Aris Silzars Display Technology Consulting

DISPLAY CONSULTING

The Display Continuum

September 2007 Flip Flops...

It was an early evening at a major airport somewhere in the continental USA.  After a long day of working with a client, I was tired – too tired to do anything else except anticipate getting on the airplane for my flight home.   The thought of doing more work-related reading or even something not quite as demanding was, frankly, beyond my capabilities at that moment.  Given that condition of mindless weariness, there is not all that much that one can do except sit and wait for boarding time to arrive.   Thus, I began to observe the people around me.  Some were similarly just sitting and waiting, other aimlessly wandering the concourse, and yet others rushing to try to make a delayed flight connection. 

As I watched and pondered, something began to make an impression on me.  Most of my fellow passengers were dressed about as casually as decency laws will allow.  Shorts and T-shirts seemed to be the predominant form of body covering.  And for shoes – well, it seems that flip-flops are now the accepted footwear for long-distance travel.  The overall impression was that most of my fellow travelers got out of bed that morning, put on whatever minimal clothing items were close by, slipped into their around-the-house flip-flops, and then forgot to change into something more acceptable before going to the airport.  It was really quite amazing to see people running to make a tight connection in flip-flops and shorts while dragging their roller-bags behind them. 

How did this come about?  Whatever happened to dressing to look nice when out in public?  The Seattle Sunday paper has a feature each week showing a comparison photograph of a Seattle location today versus earlier times of fifty or more years ago.  One of the recent photographs was of the Pike Place Market taken exactly one hundred years ago.  The market itself looks remarkably similar.  But what has changed dramatically is the appearance of the people.  In the hundred-year old photo, the men are dressed in dark suits and wearing top hats.  The women are dressed in long dark dresses.  Even the vendors and delivery men are dressed in shirts, ties, and vests.  One hundred years ago, apparently when out in public one took pride in one’s appearance. 

Who would have guessed that one hundred years later, we would all voluntarily walk around looking like impoverished peasants? 

At this point, my idle thoughts took a more serious turn.  Did anyone twenty-five or fifty years ago predict that our future would look like this?  As I remember from the popular worlds’ fairs of the 1960s, the future was going to be considerably different.  People were going to be dressed in svelte jumpsuits of yet-to-be invented fabrics.  Everyone would be of ideal weight, in perfect health, and wear futuristically fashionable clothing both at home and out in public.  Wow!  What a disconnect from reality that turned out to be.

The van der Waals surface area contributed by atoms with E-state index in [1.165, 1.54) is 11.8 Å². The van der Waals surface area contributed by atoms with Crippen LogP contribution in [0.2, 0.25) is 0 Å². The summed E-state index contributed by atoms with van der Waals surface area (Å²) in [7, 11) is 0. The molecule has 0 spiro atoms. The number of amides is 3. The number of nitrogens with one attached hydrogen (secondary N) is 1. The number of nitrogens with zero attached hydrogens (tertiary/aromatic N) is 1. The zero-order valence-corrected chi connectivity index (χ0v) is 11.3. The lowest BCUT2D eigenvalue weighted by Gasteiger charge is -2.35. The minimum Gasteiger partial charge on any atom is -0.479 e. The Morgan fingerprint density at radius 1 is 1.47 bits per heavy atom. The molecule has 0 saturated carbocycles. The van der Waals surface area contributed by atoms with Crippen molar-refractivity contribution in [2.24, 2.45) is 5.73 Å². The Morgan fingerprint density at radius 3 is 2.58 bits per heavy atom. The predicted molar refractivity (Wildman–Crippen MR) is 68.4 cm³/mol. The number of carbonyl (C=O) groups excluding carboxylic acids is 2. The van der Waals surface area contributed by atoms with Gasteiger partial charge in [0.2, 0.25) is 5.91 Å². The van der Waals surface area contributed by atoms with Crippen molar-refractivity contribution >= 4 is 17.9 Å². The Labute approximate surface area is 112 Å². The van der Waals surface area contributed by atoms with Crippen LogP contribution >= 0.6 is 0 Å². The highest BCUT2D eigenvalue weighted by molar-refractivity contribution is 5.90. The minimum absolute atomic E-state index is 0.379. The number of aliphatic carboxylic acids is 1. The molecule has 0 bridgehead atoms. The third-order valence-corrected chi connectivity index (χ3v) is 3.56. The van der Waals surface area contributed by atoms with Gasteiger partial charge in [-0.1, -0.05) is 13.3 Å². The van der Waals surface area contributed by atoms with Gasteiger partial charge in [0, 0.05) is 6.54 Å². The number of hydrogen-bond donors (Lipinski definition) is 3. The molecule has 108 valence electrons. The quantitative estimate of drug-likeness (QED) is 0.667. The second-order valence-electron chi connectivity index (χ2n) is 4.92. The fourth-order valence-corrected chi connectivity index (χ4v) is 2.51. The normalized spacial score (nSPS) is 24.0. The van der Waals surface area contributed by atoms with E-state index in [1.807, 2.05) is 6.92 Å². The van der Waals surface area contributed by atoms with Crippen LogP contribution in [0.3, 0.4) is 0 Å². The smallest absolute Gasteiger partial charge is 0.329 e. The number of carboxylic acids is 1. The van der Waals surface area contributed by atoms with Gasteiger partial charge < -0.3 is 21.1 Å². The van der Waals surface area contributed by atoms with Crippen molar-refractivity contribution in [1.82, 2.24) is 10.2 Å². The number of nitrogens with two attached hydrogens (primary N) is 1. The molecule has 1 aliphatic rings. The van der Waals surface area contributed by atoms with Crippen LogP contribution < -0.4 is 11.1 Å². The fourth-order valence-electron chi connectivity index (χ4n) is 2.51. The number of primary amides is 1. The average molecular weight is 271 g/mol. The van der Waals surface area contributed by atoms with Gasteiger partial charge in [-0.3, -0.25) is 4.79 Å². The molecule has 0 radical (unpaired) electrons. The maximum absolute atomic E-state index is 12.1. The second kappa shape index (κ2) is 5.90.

What else did we miss?  Well, we don’t have airplanes that fly at supersonic speeds.  We went to the moon some forty years ago and then instead of advancing -- we forgot how.  Fusion power is as much of a dream today as it was in the last century.  The predicted twenty-hour work week with nearly unlimited leisure time has instead turned into a 24/7 work week for many of us; while others spend more time in traffic jams on their way to and from a ten or more hour workday.  On the other hand, personal computers and communication devices have progressed beyond anyone’s predictions.  And in our own back yard of display technology – well, it has perhaps progressed just about as predicted.  Even forty years ago, the idea of a hang-on-the-wall full-color television was in everyone’s imagination.  And over the last decade we in the display community have made that dream come true.

From these examples, should we conclude that there is no way that we can reasonably predict how the future will turn out?  How could we not have realized that instead of svelte people in form-fitting jump suits, we would be living in a world of flip-flops and minimal clothing -- containing people carrying way too many excess pounds?  I have to admit that while I think I can explain the excess weight caused by too many hours in front of the television and/or computer screen (with food readily at hand) I am challenged to try to explain the recent clothing trends.   What societal force has caused this lack of interest in personal appearance?  It seems contrary to what we worship as our role models in the entertainment industry.  Why don’t we want to be more like them?  Some do try –even through extra help from cosmetic surgery.  But, on average, that sure does not show up while sitting in a gate area at a busy airport.

What effect, if any, will this have on future product and technology developments?  Are we going to prefer to interact more with computational devices than with each other?   Do we need to begin to consider a world where people lead a real life and then supplement that with a more desirable computer generated one?  There are some gradual changes taking place that I don’t think we yet fully appreciate.  If the current trend continues, what will we all look like in another twenty or thirty years?   I must admit that this one puzzles me.  How much more casual (i.e. sloppy) can we get?  I shudder to think.

Oh well, at least we in the display industry can provide all of these folks with a variety of displays and entertainment devices.  That way no one has to look at anyone else.  They can just enjoy the beautiful virtual life images on their display screens. 

If your crystal ball is telling you a better story, please let me know.  I would be interested to have you share your insights.